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Can I install moulding around a door to keep cold air out, or weatherstripping

Can I install moulding around a door to keep cold air out, or weatherstripping


  #1  
Old 11-18-21, 11:18 AM
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Can I install moulding around a door to keep cold air out, or weatherstripping

I'm working on a doorway, in a basement stairwell. The exterior door is fine. But the interior door, down the stairs, which separates the basement from the stairwell, is leaking heat out on 3 sides. I installed one of those gaskets on the bottom of the door which solved most of the problem of cold air leaking in under that door. I say 'most' because there's still an issue at both corners, which installing weatherstripping or moulding should solve. I also cut out the bottom of the doorframes, on the outside of the door, that the door bumps into, because they were rotten, and replaced them with fresh lumber. Then I used wood filler to repair the door and fill in some gaps in the frame. But there are still gaps on 3 sides when the door is closed. Here's a drawing:


Looking at it from this viewpoint, the door swings in, away from you. Theoretically, I can install moulding on the outside doorframes shown by the green arrows. Obviously not on the inside because then the door wouldn't open. Installing moulding would be perfect on the side where the hinges are. It would totally block cold air and bugs from getting in on that side. And it wouldn't ever fall off like weatherstripping does. But it would look weird if there's no moulding at the top and on the side where the doorknob is. So to totally solve the problem, and make everything symmetrical, I would install the same type of moulding on the doorframe at the top and also where where the door swings closed. I want to know if I should do it this way, or would that be a mistake? Should I just install weatherstripping?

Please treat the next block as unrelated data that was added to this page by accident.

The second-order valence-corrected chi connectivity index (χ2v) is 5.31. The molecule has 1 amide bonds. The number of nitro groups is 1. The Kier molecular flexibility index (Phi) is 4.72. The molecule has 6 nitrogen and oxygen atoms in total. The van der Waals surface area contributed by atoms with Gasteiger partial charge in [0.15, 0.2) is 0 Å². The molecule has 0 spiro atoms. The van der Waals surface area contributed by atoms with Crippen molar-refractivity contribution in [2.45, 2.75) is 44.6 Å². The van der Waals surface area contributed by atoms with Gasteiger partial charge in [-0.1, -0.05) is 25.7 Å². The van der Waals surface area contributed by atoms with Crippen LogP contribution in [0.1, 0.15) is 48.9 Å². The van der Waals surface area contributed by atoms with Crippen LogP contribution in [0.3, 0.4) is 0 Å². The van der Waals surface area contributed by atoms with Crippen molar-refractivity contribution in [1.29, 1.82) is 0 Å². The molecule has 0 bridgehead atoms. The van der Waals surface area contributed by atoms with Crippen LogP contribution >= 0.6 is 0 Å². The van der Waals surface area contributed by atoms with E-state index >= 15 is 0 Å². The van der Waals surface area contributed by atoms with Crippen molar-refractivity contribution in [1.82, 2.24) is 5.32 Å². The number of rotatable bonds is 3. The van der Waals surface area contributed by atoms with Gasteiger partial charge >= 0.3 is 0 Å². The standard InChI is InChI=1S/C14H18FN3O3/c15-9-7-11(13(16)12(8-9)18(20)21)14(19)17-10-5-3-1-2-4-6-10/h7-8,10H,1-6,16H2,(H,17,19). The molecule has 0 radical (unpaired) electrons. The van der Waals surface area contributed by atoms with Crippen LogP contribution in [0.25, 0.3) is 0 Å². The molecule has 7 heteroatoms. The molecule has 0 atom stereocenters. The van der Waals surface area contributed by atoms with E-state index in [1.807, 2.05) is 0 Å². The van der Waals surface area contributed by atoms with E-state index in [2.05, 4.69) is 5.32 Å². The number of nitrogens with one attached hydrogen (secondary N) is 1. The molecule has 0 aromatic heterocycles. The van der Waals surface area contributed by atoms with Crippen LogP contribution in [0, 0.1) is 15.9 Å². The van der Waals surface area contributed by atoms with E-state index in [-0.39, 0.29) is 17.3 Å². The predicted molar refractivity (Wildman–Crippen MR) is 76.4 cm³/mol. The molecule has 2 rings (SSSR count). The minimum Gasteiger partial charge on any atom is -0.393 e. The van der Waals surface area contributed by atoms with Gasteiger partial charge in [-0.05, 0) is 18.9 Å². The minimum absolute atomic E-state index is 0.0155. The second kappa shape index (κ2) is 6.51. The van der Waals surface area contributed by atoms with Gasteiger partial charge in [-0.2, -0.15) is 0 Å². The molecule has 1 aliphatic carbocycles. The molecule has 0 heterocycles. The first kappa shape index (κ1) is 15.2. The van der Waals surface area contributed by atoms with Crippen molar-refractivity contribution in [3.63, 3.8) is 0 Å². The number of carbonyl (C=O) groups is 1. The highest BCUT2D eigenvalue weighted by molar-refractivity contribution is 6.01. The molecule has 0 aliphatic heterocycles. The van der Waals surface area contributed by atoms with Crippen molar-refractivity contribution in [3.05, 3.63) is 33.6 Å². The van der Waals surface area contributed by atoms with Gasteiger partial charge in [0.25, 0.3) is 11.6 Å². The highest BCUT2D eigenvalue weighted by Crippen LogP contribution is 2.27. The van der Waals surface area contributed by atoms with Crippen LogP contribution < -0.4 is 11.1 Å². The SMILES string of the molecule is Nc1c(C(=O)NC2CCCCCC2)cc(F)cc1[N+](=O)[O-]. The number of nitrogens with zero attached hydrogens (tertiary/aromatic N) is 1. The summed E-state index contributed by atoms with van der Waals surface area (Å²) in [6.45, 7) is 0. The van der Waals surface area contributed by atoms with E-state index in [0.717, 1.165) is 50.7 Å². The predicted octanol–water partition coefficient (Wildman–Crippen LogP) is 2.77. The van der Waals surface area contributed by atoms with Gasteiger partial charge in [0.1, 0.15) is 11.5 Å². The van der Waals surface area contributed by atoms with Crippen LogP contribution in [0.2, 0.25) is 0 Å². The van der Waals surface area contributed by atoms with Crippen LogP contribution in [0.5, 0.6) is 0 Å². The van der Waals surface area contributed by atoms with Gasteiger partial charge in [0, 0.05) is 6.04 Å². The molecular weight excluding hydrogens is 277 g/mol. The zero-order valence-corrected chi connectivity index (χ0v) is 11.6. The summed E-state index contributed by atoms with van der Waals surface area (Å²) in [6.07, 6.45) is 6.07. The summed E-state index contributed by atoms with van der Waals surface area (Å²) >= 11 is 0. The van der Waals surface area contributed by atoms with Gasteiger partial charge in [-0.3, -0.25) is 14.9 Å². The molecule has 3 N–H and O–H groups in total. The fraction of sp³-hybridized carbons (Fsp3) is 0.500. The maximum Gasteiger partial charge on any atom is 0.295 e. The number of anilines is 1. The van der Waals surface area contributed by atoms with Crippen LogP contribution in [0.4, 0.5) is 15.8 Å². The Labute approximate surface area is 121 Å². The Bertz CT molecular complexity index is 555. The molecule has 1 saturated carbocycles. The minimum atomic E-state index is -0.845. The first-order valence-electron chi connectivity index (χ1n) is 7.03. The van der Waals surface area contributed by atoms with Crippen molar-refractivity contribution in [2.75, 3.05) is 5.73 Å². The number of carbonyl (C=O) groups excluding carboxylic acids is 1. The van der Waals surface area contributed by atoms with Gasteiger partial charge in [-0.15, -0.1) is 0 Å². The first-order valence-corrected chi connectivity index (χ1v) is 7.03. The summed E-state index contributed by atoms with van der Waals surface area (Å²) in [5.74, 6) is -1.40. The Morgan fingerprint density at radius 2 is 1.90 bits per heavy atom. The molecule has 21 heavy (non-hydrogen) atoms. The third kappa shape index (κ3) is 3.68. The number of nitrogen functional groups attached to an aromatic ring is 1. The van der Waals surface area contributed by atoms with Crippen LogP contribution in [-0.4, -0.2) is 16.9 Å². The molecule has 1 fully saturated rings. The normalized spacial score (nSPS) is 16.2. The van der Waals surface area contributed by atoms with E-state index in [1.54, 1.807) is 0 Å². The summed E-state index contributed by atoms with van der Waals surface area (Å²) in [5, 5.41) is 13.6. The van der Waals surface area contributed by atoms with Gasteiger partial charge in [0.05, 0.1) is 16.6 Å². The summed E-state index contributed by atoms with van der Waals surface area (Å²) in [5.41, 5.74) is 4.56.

#2  
Old 11-18-21, 03:35 PM
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Molding itself isn't really intended to seal anything, it's more of a finish detail.

Sealing gaps is the job for various types of foams and seals.

Now that is not to say that an oversized molding could be installed to help hold a seal.

Tough to say based on information provided!
 
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  #3  
Old 11-18-21, 03:39 PM
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If you feel like you need to put weatherstripping on an interior door, then that door should probably have been an exterior door in the first place... not an interior door. Just like the door from a garage into a house is always an exterior door.
 
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Old 11-18-21, 03:56 PM
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I recommend a factory prehung exterior door if you can find it narrow enough.
It might weigh 80 lbs. so have a helper.
 

Last edited by bulova; 11-18-21 at 04:13 PM.
  #5  
Old 11-18-21, 04:34 PM
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@xsleeper
If you feel like you need to put weatherstripping on an interior door, then that door should probably have been an exterior door in the first place... not an interior door. Just like the door from a garage into a house is always an exterior door.
I think it was the exterior door when the house was originally built, 100 years ago, when they didn't care about things like finishing basements, water infiltration, and heat loss. But later they put in concrete stairs going up to ground level and enclosed those stairs. I just replaced the roof over the structure - that's explained in my previous thread. There's a steel exterior door at the top of the stairs. They never bothered to tear down the door or its doorway at the bottom of those stairs, because there was no reason to. I'm just trying to improve what's there.
 
 

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